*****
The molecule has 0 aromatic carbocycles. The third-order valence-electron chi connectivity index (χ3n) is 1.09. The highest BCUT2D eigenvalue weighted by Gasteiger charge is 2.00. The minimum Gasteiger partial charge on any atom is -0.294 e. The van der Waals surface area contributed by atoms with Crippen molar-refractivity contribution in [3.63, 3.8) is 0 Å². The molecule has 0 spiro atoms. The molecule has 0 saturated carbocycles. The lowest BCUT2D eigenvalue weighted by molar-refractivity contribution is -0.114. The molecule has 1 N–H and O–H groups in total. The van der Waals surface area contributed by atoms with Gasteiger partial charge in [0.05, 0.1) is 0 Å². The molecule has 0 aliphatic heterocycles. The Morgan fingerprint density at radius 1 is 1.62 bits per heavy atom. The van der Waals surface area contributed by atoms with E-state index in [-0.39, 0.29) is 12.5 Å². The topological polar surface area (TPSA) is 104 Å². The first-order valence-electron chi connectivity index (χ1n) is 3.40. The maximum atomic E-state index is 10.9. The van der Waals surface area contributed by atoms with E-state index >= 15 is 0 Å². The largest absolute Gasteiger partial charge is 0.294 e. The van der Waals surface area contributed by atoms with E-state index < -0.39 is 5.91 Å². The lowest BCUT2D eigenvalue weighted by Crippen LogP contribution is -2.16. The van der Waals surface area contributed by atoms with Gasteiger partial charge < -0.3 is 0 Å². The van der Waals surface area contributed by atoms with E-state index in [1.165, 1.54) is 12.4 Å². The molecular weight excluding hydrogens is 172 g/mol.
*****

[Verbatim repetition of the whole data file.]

The molecule has 0 aromatic carbocycles. The third-order valence-electron chi connectivity index (χ3n) is 1.09. The highest BCUT2D eigenvalue weighted by Gasteiger charge is 2.00. The minimum Gasteiger partial charge on any atom is -0.294 e. The van der Waals surface area contributed by atoms with Crippen molar-refractivity contribution in [3.63, 3.8) is 0 Å². The molecule has 0 spiro atoms. The molecule has 0 saturated carbocycles. The lowest BCUT2D eigenvalue weighted by molar-refractivity contribution is -0.114. The molecule has 1 N–H and O–H groups in total. The van der Waals surface area contributed by atoms with Gasteiger partial charge in [0.05, 0.1) is 0 Å². The molecule has 0 aliphatic heterocycles. The Morgan fingerprint density at radius 1 is 1.62 bits per heavy atom. The van der Waals surface area contributed by atoms with E-state index in [-0.39, 0.29) is 12.5 Å². The topological polar surface area (TPSA) is 104 Å². The first-order valence-electron chi connectivity index (χ1n) is 3.40. The maximum atomic E-state index is 10.9. The van der Waals surface area contributed by atoms with E-state index >= 15 is 0 Å². The largest absolute Gasteiger partial charge is 0.294 e. The van der Waals surface area contributed by atoms with E-state index < -0.39 is 5.91 Å². The lowest BCUT2D eigenvalue weighted by Crippen LogP contribution is -2.16. The van der Waals surface area contributed by atoms with Gasteiger partial charge < -0.3 is 0 Å². The van der Waals surface area contributed by atoms with E-state index in [1.165, 1.54) is 12.4 Å². The molecular weight excluding hydrogens is 172 g/mol.